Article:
Housing is an LGBTQ+ Issue
Also: an update on anti-LGBTQ+ attacks in WESD
Tuesday: with the legislature on recess, we met Attorney General Mayes and the LGBTQ+ caucus for a breakfast at the capitol to share the important issues facing queer communities in Arizona.
Wednesday: we met up at Brick Road for our weekly Grounds for Connection social hour. If you’re looking for community, especially if you live in Tempe, this is the place to be! Make sure to stop by after Ask Smart People Smart Questions next week.
Thursday: we joined the Human Rights Campaign and All Voting is Local for a civic engagement drag event at Kobalt Bar in Phoenix.
Saturday: after co-developing ideas for policies to promote recycling, sanctuary programs, and community college enrollment at our latest Civic Advocacy Jam, we headed over to the Audobon Society for an Earth Day Climate Summit organized by our friends at AZ AANHPI for Equity.
Equality Arizona is working to make local government more accessible to the LGBTQ+ community. To support our efforts, consider becoming a paid subscriber.
With the legislature scheduled to return to session on Tuesday, we’re preparing to be a constant presence at the capitol. On their first day back, we’ll be joining an Advocacy Day hosted by the Arizona Center for Empowerment, and we’ll be back the next week for our joint lobby day with NARAL, on May 2.
This is an all-hands-on-deck moment to stave off legislative attacks on trans rights and to advance policy solutions to real problems.
The Housing Crisis
Right now, Arizona has a shortage of 270,000 homes, a crisis of access and affordability that disproportionately harms the LGBTQ+ community — while a large majority of non-LGBT adults own their own homes (70.1%, according to the Williams Institute), less than half of LGBT adults are home owners (only 49.8%). LGBT people who rent are also 28% more likely to move than non-LGBT renters, making us even more vulnerable in a housing shortage. Queer people, especially queer youth, are also more likely to experience housing insecurity and homelessness.
While there are many factors at play, the preponderance of evidence makes it clear that zoning is the main cause of Arizona’s housing shortage, and as long as housing supply remains drastically lower than demand, other positive reforms will be largely unable to address affordability. Right now, there are three active bills carrying forward research-based solutions to the housing crisis.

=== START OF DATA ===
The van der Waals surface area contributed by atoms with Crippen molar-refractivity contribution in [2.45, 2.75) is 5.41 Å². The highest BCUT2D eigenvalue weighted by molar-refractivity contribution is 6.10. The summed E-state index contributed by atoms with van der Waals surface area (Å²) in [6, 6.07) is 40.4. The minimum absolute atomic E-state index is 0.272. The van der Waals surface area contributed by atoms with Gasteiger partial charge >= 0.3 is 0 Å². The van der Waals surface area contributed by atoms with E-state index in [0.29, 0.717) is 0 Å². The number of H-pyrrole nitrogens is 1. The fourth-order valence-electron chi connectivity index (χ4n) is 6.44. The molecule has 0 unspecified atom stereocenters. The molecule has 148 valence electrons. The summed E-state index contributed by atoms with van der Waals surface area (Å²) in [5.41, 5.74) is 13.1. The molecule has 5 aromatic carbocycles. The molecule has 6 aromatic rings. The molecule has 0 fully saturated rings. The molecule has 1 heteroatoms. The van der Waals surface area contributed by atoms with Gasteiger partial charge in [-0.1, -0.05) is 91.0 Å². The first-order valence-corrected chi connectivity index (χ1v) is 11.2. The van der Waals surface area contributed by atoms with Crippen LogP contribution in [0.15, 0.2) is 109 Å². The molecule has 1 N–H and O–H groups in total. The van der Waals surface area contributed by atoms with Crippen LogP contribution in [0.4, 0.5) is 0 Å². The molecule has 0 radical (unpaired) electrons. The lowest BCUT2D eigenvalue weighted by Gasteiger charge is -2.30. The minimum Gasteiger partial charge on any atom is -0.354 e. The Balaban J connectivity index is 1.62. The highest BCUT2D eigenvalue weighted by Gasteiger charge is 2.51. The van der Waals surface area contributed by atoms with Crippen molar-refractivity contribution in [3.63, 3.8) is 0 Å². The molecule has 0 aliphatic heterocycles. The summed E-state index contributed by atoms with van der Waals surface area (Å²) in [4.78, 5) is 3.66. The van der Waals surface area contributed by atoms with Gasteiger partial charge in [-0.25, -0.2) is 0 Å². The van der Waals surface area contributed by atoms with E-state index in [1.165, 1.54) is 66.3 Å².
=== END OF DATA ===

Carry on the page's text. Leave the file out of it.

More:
SB 1161: in its current form, this bill accomplishes three major priorities. First, it enables by-right development of high-density affordable housing along the light rail and street car in commercial, mixed-use, and residential zones, making important exceptions not to develop near airports or to displace mobile home parks. Second, it requires cities to submit rigorous five-year housing needs assessments to the state. Third, it allows Arizona residents to be prioritized for federal housing choice vouchers.
SB 1163: this bill focuses on expanding options for affordable housing, like manufactured homes, and requires cities with more than 30,000 residents to create additional residential zones that allow for duplexes and triplexes. Data from a Zillow research report showed that LGBTQ+ people, and especially LGBTQ+ people of color, purchased affordable home types like duplexes and triplexes at far higher rates than cisgender and heterosexual home buyers. Like SB 1161, this bill also requires cities to create five-year housing needs assessments.
HB 2536: this bill enables construction of unique affordable housing options like accessory dwelling units (casitas) and dorm-style senior housing. Another provision of the bill would end minimum parking requirements for residential developments, allowing for greater density and more walkable neighborhoods. It also expedites rezoning to residential use and restricts “design review,” a process that creates essentially no value, but is often abused to bog down development of affordable housing.
After the Washington Elementary School District Governing Board voted back in March to end a voluntary contract with Arizona Christian University over anti-LGBTQ+ policies that violated WESD’s nondiscrimination policy, ACU is now suing the school district, petitioning a federal judge to force the contract to be reinstated. Arizona Christian University, led by Len Munsil (who founded the Center for Arizona Policy, an anti-LGBTQ+ advocacy group) is being represented by the Alliance Defending Freedom, an anti-LGBTQ+ hate group based in Scottsdale. While the contract between WESD and ACU was a local issue, it has become a new front in ADF’s nationwide war on LGBTQ+ rights.
Media & Events
Ask Smart People Smart Questions: School Governance
6:30 pm - 7:30 pm April 26, 2023 | register
With each installment of Ask Smart People Smart Questions, Equality Arizona convenes a panel of experts to talk about the bigger picture of the big issues that affect the LGBTQ+ community in Arizona. With LGBTQ inclusion and support becoming an increasingly incendiary topic in school board meetings across the state, it’s important not to let those debates happen in a vacuum. Over the course of an hour, we’ll cover four big questions about school boards with the goal of adding important context to the conversation.
How is governance distributed in our public education system?
What has been the history of dialogue and debate around public education in Arizona?
Where is the current trend of extremism coming from, and what form does it take?
In what ways does this trend rely on the structure of governance in public education?
Ask Smart People Smart Questions is recorded and published as a podcast feed. Catch up on past discussions at equalityarizona.org/questions.